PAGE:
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Photo: Simon & Schuster

A New York judge on Monday lifted the temporary restraining order that had prevented Mary Trump from publicly discussing a tell-all book set to be released July 14 about her uncle, President Trump.

Why it matters: Mary Trump, a trained psychologist, portrays the president as a dangerous sociopath and alleges in her book that Donald Trump's sister Maryanne had concerns about her brother's fitness for office, among other things.

  • The president's younger brother Robert Trump filed a lawsuit against their niece, the daughter of their deceased elder brother Fred Trump Jr., to prevent the tell-all book from being published.
  • However, the restraining order did not apply to publisher Simon & Schuster, which planned to go ahead with publication regardless of the lawsuit. The judge's decision will now allow Mary Trump to do interviews promoting the book.

What they're saying:

"The court got it right in rejecting the Trump family’s effort to squelch Mary Trump’s core political speech on important issues of public concern. The First Amendment forbids prior restraints because they are intolerable infringements on the right to participate in democracy. Tomorrow, the American public will be able to read Mary’s important words for themselves."
— Mary Trump's attorney Ted Boutrous
"Notwithstanding that the Book has been published and distributed in great quantities, to enjoin Mary L. Trump at this juncture would be incorrect and serve no purpose. It would be moot. ... To quote United States v. Bolton, 2020, 'By the looks of it the horse is not just out of the barn, it is out of the country.'"
— Judge Hal Greenwald, in his decision on Monday

Go deeper: Highlights from Mary Trump's explosive tell-all book

Go deeper

The top Republicans who aren't voting for Trump in 2020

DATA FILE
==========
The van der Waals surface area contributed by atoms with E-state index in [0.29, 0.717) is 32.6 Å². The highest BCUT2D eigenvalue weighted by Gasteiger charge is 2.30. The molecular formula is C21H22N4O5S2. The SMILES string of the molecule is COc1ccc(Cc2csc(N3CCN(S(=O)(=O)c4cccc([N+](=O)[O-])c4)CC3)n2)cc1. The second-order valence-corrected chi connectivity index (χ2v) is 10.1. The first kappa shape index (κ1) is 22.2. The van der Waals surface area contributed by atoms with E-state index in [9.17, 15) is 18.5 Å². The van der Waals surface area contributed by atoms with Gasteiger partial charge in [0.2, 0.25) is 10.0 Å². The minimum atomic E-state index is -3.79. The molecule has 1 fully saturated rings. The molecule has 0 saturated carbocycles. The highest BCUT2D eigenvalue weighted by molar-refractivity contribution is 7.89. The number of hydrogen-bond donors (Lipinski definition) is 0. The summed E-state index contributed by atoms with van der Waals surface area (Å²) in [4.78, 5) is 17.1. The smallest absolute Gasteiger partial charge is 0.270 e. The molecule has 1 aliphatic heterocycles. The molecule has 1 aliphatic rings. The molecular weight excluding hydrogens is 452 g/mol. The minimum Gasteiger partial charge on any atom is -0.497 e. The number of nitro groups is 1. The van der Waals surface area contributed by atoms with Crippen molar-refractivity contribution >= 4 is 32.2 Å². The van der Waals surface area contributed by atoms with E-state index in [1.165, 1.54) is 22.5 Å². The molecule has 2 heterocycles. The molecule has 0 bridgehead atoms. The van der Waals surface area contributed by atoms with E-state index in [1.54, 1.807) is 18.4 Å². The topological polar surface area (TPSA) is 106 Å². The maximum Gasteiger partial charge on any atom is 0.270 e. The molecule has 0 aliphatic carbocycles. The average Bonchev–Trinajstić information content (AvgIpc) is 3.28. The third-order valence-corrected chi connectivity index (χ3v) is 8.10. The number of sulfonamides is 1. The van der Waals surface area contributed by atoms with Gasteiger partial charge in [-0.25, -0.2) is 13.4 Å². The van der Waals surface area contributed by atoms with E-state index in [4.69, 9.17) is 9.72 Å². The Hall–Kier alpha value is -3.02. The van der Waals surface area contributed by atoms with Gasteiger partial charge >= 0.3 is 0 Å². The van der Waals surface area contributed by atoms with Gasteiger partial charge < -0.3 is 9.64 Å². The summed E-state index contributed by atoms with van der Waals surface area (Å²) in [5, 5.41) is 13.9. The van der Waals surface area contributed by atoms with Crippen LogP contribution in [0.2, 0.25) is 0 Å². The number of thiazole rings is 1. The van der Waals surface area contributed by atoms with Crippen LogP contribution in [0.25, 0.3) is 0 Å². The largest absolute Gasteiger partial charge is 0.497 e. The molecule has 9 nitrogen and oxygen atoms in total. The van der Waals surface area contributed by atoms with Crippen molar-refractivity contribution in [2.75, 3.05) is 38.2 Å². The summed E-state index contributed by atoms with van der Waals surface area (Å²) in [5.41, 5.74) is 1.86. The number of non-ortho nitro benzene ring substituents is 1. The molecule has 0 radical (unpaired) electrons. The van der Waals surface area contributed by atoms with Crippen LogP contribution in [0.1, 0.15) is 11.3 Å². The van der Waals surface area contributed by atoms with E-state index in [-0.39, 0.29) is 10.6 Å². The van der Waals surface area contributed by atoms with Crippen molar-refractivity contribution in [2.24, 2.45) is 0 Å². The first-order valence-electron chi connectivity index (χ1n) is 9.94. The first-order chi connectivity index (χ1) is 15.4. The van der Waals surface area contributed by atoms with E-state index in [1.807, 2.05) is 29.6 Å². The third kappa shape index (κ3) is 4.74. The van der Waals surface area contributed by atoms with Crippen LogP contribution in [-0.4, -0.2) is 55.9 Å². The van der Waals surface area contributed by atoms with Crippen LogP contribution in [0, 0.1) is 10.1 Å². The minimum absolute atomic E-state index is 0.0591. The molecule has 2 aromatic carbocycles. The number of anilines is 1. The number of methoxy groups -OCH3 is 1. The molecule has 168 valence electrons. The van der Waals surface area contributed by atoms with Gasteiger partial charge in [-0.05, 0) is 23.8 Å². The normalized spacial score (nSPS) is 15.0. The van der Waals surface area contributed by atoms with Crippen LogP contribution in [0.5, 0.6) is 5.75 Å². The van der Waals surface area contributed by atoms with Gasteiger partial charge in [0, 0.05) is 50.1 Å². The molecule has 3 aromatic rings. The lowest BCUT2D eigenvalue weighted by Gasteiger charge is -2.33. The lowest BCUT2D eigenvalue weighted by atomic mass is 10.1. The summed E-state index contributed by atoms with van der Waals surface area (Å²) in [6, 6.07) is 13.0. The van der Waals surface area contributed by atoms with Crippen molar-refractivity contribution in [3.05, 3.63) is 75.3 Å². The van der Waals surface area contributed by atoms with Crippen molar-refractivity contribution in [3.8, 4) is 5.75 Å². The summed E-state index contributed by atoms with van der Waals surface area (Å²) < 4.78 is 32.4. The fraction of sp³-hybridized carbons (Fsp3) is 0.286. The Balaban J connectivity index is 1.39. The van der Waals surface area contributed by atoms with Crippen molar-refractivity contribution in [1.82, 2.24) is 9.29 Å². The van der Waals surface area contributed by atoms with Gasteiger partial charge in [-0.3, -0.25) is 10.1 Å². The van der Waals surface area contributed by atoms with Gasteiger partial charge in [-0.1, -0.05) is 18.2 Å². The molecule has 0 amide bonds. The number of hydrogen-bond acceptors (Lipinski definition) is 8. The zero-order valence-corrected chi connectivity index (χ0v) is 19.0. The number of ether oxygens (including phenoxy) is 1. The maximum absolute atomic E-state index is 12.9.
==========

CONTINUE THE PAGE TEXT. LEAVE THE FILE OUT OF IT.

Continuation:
Photo: Brendan Smialowski/AFP via Getty Images

Maryland Gov. Larry Hogan said last week that he cannot support President Trump's re-election.

Why it matters: Hogan, a moderate governor in a blue state, joins other prominent Republicans who have publicly said they will either not vote for Trump's re-election this November or will back Biden.

Updated 1 hour ago - Politics & Policy

Coronavirus dashboard

Illustration: Sarah Grillo/Axios

  1. Health: Ipsos poll: COVID trick-or-treat.
  2. World: Greece tightens coronavirus restrictions as Europe cases spike.
  3. Economy: Conference Board predicts economy won’t fully recover until late 2021.
  4. Education: Surge threatens to shut classrooms down again.
  5. Technology: Fully at-home rapid COVID test to move forward.
  6. Travel: CDC replaces COVID-19 cruise ban with less restrictive "conditional sailing order."

Trump's legacy is shaped by his narrow interests

Illustration: Annelise Capossela/Axios

President Trump's policy legacy is as much defined by what he's ignored as by what he's involved himself in.

The big picture: Over the past four years, Trump has interested himself in only a slim slice of the government he leads. Outside of trade, immigration, a personal war against the "Deep State" and the hot foreign policy issue of the moment, Trump has left many of his Cabinet secretaries to work without interruption, let alone direction.

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